Summary of Discussion on The Singer Not the Song

Our discussion on The Singer Not the Song included: comments on its melodramatic characters and plot as well as the Western genre; the film’s camp sensibility; Bogarde’s screen and star images; information on the film’s production.

As with other Dirk Bogarde films we’ve screened this term, we commented on the characters and the plot in terms of melodrama. In The Singer Not the Song, these were especially tied to certain tropes of the Western. John Mills, as the newcomer Catholic priest Michael Keogh, enters a small Mexican town dressed entirely in black – he wears a long soutane and clerical hat. While this might signal in traditional Westerns that he is the villain, his vocation and polite interaction with Mylene Demongeot’s local young woman, Locha de Cortinez, instead point to him as a heroic figure.  This is even more clearly delineated when Bogarde makes his first appearance as Anacleto Comachi. He too is clad entirely in black, but in tight leather trousers which, unlike the priests’ costume, leave very little to the imagination. There are also moments when Bogarde’s three-dimensional performance becomes less nuanced. We especially noted Anacleto calmly stroking a pure white cat, a sure-sign of villainous intent.

Anacleto calls for his associates to kill Father Keogh after the latter refuses to back down in the face of violence. The brakes on the priest’s car fail as he is being driven on treacherous mountain roads, with him and the driver only narrowly cheating death. Later on, when Father Keogh is exiting the church, he is saved from being injured by a machete by raising the heavy book he is holding. Father Keogh considers both his escapes to be miraculous and states that they were directed by God.  The mountain was moved by faith which provided a new track on which the car could run, and the book which affords him protection at the church is the bible. While Father Keogh sees these as miraculous, such incredible escapes are not all that unusual in melodrama.

Father Keogh takes these attempts on his life in his stride, perhaps because, as he tells Anacleto, everyone must face suffering – especially priests. Such suffering is often at the heart of melodrama, especially in relation to women. Indeed, the film’s main female character, Locha, is bound by her gender and her class. Because she is privileged, she is kept safe and in comfort, but she has little to do. Her lack of mobility is starkly conveyed by her wish to learn to drive in order that she has some independence. Locha’s suffering, and inability to act on her desires, is increased when she falls in love with a man she cannot have.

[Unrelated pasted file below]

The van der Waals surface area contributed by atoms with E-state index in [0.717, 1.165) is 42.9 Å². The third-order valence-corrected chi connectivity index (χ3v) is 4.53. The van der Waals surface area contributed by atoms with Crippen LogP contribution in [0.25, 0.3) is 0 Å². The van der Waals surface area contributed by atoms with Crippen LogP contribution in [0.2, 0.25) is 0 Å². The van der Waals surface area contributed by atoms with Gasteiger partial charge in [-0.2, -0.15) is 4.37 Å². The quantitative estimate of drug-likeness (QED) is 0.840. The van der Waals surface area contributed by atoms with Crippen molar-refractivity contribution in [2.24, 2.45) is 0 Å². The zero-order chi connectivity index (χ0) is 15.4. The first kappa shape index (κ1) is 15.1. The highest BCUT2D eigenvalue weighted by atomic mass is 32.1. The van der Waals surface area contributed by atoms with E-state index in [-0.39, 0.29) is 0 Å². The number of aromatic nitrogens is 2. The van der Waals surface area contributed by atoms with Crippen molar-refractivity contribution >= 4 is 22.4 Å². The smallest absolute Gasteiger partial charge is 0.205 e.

While Locha continues to be a one-dimensional and formulaic victim, the line between hero (Father Keogh) and villain (Anacleto) becomes increasingly blurred. The priest’s life is attempted for the third time, but Anacleto steps in to save him, at great personal cost. Anacleto’s associate, old Uncle (Laurence Naismith), has just abruptly left Anacleto to visit the priest. Anacleto soon follows, pausing only to collect a gun. In a confrontation at the priest’s house, the man who has been like a father to Anacleto accuses him of liking the priest so much he is turning against his old comrades. His view is substantiated when Anacleto shoots the old man dead to halt his attack on Father Keogh. The scene wraps up with the police chief (John Bentley) arresting Anacleto, and the criminal forced to leave town. While this vanquishing of the threat may seem to conclude the film – despite the fact it occurs just over an hour in to the narrative – at least half of its running time is left, ample space for the film to explore Anacleto’s complex motives.